Just a few weeks ago, surgeons removed a whopping 37 pieces of Buckyball high-powered magnets from the stomach of a three-year-old named Payton Bushnell from Oregon. Earlier on, Payton had told her parents she wasn’t feeling well and it was suspected that she just had the flu.
When doctors took an X-ray of her stomach, though, they saw a circular object and thought the girl had swallowed a bracelet. By that time, the magnets had ripped a hole in her stomach already. Thankfully, the doctors were able to repair these tears and holes, and Payton is expected to fully recover.
Said Sandy Nipper, a nurse from the Randall Children’s Hospital, “In all the research I have done, I have never seen any child swallow more than 10 magnets.”
Payton’s mother, Kelli Bushnell, feels her child must have mistaken these for what they use to top Christmas cookies. “If we had any idea what those magnets could have done to our daughter’s intestines I would never have had them in our house.”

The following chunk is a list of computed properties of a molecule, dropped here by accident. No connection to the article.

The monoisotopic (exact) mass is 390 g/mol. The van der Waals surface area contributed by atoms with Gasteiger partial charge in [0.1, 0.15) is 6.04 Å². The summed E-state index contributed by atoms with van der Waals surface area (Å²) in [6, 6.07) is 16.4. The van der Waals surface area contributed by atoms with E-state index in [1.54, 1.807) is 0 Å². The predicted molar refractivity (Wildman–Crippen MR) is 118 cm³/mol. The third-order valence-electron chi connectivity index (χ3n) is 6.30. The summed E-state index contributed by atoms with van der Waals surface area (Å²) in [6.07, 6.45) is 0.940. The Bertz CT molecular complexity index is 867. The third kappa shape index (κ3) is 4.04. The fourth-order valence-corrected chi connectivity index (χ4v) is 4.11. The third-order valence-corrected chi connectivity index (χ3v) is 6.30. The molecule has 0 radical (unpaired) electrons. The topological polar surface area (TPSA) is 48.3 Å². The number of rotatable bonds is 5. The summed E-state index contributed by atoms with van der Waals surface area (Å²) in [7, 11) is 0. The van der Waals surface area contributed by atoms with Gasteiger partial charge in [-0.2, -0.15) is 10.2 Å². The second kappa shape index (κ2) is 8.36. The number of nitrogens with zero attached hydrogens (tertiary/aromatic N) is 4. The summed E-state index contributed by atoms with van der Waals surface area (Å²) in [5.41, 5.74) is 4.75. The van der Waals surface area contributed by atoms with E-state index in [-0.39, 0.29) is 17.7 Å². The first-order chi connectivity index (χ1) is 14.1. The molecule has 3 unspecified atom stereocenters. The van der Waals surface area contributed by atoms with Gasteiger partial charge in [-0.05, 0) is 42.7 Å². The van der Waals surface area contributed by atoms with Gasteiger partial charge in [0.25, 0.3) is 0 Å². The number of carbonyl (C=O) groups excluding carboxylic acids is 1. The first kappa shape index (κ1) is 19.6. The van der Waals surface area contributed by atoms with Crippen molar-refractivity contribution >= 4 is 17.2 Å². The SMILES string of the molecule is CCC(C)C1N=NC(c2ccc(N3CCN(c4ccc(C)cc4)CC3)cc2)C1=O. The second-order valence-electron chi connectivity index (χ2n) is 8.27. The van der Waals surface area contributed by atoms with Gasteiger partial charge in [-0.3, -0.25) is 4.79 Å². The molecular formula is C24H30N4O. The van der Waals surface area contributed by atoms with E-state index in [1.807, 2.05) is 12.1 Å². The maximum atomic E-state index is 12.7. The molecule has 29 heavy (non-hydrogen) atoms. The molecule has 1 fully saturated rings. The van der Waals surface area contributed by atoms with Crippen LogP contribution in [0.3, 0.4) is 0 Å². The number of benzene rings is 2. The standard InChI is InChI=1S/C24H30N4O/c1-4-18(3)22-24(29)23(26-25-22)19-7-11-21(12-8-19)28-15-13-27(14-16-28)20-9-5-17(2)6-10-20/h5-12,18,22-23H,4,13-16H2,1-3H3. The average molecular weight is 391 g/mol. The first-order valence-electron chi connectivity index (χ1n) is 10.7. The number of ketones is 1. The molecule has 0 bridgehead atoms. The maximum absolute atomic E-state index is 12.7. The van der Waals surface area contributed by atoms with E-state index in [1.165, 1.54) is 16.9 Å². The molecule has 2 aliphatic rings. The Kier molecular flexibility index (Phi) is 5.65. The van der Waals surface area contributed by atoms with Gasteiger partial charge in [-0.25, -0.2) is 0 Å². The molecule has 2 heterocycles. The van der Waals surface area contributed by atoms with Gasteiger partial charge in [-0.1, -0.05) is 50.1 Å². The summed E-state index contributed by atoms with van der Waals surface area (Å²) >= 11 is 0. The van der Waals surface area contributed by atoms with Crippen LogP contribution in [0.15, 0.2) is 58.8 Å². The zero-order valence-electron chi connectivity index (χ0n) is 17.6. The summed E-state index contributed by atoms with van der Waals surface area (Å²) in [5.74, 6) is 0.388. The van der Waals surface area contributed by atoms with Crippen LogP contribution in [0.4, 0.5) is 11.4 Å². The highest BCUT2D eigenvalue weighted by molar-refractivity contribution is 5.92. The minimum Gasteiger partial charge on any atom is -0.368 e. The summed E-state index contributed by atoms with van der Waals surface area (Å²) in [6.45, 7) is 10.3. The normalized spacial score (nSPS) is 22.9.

It is specifically stated on Buckyball packages that these are meant for kids at least 13 years old and are not intended for small children. It also says that “Swallowing of magnets may cause serious injury and require immediate medical care”.
The shocking reality about these incidents is that this is certainly not the first of its kind to occur in the United States. In fact, just this January 2012, 10-year-old Meredith DelPrete showed off to her classmates that she had a pierced tongue ring by placing one magnetic ball on top and under her tongue. Indeed, it looked like an actual tongue stud. But when she opened her mouth to show a friend, they slid off her tongue and she accidentally swallowed them.